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Guilty Pleas – Required Knowledge – Collateral & Direct Consequences – Alford plea – probation condition requiring admission of guilt

State ex rel. Phillip I. Warren v. Schwarz, 219 Wis.2d 615, 579 N.W.2d 698 (1998), affirming State ex rel. Warren v. Schwarz 211 Wis. 2d 708, 566 N.W.2d 173 (Ct. App. 1997).
State v. Phillip I. Warren, 219 Wis.2d 615, 579 N.W.2d 698 (1998), on certification
For Warren: Ralph A. Kalal

Issue: “(W)hether the circuit court’s failure to inform Warren at the time of his Alford plea that he would be required to admit his guilt during a sex offender treatment program rendered that plea unknowing and involuntary in violation of his right to due process,” ¶31.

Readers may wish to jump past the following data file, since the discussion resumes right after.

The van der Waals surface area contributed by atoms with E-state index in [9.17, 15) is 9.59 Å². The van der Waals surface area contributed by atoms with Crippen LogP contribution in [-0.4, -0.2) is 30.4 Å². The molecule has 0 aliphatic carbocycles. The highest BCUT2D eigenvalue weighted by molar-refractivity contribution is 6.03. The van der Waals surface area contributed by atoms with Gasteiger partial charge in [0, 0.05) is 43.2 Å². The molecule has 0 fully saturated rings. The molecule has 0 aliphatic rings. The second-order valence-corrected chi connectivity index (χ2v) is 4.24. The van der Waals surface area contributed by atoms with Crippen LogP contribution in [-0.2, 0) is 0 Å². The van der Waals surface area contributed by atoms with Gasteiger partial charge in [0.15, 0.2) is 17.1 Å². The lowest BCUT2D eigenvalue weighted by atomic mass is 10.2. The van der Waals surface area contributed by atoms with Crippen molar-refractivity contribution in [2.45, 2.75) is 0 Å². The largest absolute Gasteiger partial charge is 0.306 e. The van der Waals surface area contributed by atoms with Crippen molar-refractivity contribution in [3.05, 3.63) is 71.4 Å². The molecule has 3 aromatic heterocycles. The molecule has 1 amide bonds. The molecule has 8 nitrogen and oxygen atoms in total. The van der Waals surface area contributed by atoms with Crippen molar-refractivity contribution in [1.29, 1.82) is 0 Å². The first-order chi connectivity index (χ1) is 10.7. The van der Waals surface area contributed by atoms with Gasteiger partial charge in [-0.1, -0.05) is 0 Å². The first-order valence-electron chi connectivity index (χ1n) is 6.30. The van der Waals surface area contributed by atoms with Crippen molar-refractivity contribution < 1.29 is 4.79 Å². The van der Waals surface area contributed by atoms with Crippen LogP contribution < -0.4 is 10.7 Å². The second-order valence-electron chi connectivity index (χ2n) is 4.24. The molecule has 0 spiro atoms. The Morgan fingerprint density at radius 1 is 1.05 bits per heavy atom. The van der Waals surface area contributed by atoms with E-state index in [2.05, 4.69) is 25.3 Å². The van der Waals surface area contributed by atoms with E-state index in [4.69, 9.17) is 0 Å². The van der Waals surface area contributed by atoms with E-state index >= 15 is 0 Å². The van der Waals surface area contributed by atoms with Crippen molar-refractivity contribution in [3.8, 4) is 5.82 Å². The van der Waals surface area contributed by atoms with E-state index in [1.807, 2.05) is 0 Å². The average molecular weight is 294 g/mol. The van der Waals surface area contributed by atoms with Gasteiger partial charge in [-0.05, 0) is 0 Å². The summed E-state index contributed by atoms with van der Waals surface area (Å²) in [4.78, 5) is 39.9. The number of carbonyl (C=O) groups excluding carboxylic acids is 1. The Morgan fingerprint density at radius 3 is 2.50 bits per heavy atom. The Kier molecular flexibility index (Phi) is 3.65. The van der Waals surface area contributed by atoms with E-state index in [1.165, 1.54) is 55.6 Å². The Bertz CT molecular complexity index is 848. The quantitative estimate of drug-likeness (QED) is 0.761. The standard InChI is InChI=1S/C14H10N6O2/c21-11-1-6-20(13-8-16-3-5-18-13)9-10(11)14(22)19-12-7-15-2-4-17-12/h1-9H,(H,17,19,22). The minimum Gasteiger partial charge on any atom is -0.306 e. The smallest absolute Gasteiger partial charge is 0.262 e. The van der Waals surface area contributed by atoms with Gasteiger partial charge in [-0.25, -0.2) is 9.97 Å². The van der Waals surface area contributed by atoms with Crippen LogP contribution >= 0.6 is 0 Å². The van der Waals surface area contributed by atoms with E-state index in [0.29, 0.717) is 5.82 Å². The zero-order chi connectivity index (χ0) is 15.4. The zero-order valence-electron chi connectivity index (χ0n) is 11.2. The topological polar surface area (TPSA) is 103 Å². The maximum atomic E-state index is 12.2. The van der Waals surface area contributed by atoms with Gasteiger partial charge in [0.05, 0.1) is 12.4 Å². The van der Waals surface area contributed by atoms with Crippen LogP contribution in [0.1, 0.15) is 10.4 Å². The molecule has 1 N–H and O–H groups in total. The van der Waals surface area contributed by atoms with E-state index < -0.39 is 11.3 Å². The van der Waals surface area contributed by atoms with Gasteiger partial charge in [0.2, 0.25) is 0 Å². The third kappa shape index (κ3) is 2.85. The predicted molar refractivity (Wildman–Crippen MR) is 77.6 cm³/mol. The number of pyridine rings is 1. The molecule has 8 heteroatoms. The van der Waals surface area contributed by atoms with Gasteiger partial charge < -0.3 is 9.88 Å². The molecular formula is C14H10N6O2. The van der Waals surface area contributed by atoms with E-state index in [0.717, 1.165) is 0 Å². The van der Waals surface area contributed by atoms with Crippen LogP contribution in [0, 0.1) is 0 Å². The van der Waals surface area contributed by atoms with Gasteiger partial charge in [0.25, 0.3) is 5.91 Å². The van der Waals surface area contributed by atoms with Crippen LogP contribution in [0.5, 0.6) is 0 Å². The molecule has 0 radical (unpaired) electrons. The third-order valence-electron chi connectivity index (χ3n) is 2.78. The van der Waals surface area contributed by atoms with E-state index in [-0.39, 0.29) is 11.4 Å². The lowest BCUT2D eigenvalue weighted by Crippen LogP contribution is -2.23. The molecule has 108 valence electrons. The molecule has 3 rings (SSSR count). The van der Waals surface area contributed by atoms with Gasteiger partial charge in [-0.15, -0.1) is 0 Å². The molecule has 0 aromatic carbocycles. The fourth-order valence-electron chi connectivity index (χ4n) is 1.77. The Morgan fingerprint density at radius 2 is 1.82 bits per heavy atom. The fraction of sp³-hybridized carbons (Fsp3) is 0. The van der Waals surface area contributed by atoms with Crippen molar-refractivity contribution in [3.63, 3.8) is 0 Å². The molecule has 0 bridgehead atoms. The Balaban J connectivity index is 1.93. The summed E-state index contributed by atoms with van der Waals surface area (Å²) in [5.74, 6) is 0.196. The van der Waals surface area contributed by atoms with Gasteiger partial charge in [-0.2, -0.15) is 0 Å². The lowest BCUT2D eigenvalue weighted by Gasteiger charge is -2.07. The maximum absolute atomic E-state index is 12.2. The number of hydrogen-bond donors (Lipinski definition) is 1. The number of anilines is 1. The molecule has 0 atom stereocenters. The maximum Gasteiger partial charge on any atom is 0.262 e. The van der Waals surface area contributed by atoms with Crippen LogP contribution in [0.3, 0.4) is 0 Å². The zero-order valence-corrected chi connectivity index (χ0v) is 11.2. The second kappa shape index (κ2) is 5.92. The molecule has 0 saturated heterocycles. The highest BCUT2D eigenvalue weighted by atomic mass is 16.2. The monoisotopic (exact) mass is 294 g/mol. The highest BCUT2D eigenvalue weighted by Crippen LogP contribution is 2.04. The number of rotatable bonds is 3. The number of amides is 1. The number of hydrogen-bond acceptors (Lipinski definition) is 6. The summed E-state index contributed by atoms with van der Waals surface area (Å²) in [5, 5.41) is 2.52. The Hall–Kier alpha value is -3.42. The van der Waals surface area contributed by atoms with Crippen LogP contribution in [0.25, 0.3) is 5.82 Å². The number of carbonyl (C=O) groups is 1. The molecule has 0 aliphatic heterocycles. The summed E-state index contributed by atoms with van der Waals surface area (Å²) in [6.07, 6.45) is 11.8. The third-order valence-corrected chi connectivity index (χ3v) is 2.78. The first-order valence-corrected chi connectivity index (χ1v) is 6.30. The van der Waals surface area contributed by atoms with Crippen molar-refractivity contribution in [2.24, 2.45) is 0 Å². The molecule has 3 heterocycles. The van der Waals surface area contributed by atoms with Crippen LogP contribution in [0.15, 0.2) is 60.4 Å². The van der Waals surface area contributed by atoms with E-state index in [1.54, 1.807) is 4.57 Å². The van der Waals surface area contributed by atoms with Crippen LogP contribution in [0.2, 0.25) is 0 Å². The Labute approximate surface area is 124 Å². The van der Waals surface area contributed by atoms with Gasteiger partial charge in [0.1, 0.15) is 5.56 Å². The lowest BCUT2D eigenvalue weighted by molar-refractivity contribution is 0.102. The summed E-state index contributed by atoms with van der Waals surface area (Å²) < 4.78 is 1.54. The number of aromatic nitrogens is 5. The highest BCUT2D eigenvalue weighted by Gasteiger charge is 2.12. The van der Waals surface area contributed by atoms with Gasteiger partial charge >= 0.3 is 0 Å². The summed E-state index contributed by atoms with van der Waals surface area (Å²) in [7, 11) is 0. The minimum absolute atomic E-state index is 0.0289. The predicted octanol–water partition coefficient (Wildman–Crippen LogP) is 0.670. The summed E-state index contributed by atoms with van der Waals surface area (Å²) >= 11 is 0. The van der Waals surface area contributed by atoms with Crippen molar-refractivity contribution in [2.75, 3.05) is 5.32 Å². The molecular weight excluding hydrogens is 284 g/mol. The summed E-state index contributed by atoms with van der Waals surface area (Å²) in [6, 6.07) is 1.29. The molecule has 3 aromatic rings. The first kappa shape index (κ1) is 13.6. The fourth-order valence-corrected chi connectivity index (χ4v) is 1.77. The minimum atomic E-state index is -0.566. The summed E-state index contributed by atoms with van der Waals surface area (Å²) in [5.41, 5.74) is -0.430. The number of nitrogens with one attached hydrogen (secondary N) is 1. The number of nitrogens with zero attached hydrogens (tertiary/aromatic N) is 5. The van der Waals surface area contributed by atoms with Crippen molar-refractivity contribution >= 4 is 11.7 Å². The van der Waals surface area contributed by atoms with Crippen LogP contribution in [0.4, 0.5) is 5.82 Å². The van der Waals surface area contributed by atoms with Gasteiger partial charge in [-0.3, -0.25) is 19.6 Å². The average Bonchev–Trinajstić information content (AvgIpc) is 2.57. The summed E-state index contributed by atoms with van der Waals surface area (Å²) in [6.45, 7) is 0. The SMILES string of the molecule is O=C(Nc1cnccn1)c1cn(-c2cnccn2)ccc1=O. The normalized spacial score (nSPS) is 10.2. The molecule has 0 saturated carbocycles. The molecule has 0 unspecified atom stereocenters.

Holding: Because the consequence for failure to admit the offense during treatment — revocation of probation — was a collateral consequence of the plea, the trial court wasn’t obligated to make it part of the plea colloquy.

However, court also cautions; “Because of the unique nature of Alford pleas, circuit courts accepting such pleas should take extra care to ensure that defendants understand that in order to successfully complete the treatment program, they will be required to admit guilt,” ¶75.

 

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